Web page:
AbstractPurpose of review
Excessive postprandial lipemia is highly prevalent in obese and insulin-resistant/type 2 diabetic individuals and substantially increases the risk of atherosclerosis and cardiovascular disease. This article will review our current understanding of the link between insulin resistance and intestinal lipoprotein overproduction and highlight some of the key recent findings in the field.Recent findings
Emerging evidence from several animal models of insulin resistance as well as insulin-resistant humans clearly supports the link between insulin resistance and aberrant intestinal lipoprotein metabolism. In insulin-resistant states, elevated free fatty acid flux into the intestine, downregulation of intestinal insulin signaling and upregulation of microsomal triglyceride transfer protein all appear to stimulate intestinal lipoprotein production. Gut peptides, GLP-1 and GLP-2, may be important regulators of intestinal lipid absorption and lipoprotein production.Summary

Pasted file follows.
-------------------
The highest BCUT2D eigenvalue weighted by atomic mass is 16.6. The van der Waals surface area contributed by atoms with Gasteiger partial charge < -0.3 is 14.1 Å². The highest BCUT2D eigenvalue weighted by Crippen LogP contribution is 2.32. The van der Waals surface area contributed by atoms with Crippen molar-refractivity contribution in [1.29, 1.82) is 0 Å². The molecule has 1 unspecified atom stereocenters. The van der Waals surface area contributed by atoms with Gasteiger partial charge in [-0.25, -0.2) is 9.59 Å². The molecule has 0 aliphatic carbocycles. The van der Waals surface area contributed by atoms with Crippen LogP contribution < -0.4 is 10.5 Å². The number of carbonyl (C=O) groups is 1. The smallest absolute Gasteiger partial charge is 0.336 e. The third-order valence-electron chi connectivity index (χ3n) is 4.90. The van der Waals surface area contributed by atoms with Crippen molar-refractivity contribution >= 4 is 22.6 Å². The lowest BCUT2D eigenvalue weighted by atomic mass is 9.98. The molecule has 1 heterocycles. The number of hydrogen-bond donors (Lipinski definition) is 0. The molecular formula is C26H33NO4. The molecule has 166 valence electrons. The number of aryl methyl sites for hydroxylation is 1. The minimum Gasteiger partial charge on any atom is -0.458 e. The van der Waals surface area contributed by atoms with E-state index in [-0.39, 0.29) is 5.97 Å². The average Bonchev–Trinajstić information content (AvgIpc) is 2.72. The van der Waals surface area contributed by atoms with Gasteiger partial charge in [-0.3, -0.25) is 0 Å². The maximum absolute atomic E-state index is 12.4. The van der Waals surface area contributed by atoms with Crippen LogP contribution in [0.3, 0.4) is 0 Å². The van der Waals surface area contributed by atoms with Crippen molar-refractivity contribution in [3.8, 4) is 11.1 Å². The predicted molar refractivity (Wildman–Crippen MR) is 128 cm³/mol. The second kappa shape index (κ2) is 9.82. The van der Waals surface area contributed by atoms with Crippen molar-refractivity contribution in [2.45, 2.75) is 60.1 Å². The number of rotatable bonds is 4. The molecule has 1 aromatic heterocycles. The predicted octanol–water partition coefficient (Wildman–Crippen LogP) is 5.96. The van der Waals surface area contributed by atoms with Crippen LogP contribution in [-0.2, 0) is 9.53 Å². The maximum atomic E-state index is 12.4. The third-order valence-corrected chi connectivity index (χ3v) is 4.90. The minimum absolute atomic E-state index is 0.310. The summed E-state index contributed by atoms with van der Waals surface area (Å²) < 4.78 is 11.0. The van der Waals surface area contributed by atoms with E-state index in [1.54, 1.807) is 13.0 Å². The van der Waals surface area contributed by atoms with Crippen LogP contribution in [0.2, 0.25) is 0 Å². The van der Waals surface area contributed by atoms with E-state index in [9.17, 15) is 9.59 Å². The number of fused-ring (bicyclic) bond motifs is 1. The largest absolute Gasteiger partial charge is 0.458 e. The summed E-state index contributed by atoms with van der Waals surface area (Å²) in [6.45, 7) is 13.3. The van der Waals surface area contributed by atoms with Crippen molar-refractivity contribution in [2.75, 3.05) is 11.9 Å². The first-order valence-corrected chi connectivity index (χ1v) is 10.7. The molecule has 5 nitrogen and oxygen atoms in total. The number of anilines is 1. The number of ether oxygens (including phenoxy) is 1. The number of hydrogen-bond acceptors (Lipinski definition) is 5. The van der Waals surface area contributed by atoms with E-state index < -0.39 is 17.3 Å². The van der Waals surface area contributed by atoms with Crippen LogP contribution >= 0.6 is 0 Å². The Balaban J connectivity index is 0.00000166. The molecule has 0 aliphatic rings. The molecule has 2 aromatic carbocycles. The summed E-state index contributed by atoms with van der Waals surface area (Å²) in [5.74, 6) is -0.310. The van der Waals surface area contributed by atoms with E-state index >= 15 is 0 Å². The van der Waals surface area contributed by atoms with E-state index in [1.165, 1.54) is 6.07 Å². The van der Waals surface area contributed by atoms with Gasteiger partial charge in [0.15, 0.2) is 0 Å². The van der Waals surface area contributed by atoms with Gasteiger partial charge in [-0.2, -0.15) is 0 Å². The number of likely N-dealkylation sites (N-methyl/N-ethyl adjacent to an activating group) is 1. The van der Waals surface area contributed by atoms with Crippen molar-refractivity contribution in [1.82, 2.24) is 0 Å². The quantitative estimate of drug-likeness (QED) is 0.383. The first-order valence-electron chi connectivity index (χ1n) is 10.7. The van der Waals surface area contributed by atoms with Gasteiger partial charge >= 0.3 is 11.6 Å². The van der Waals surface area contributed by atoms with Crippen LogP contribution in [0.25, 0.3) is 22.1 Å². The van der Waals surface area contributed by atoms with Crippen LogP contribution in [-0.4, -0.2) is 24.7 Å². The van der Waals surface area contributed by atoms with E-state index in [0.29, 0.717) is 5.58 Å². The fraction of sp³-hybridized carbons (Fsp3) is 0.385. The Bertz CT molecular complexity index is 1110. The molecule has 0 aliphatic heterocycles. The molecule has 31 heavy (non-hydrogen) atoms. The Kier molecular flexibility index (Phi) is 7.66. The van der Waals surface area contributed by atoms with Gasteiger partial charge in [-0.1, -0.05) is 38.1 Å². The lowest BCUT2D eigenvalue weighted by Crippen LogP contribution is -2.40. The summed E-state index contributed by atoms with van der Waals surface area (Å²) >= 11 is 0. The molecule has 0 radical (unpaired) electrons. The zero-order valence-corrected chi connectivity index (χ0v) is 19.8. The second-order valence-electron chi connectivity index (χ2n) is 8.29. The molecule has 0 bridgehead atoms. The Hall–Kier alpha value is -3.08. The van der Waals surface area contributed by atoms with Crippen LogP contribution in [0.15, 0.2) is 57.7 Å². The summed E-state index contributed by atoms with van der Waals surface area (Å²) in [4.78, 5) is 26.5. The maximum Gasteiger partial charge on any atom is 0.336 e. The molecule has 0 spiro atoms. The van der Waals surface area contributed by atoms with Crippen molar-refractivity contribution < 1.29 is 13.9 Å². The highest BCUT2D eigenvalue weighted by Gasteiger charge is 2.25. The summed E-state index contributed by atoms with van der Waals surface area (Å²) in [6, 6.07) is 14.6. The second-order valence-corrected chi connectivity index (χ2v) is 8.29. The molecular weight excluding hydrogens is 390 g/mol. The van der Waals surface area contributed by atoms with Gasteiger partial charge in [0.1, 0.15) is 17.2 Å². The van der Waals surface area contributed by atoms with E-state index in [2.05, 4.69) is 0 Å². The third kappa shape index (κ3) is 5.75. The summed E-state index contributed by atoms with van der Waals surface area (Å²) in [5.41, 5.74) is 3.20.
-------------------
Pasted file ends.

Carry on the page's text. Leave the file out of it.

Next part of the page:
Available evidence in humans and animal models strongly favors the concept that the small intestine is not merely an absorptive organ but rather plays an active role in regulating the rate of production of triglyceride-rich lipoproteins. Metabolic signals in insulin resistance and type 2 diabetes and in some cases an aberrant intestinal response to these factors all contribute to the enhanced formation and secretion of triglyceride-rich lipoproteins.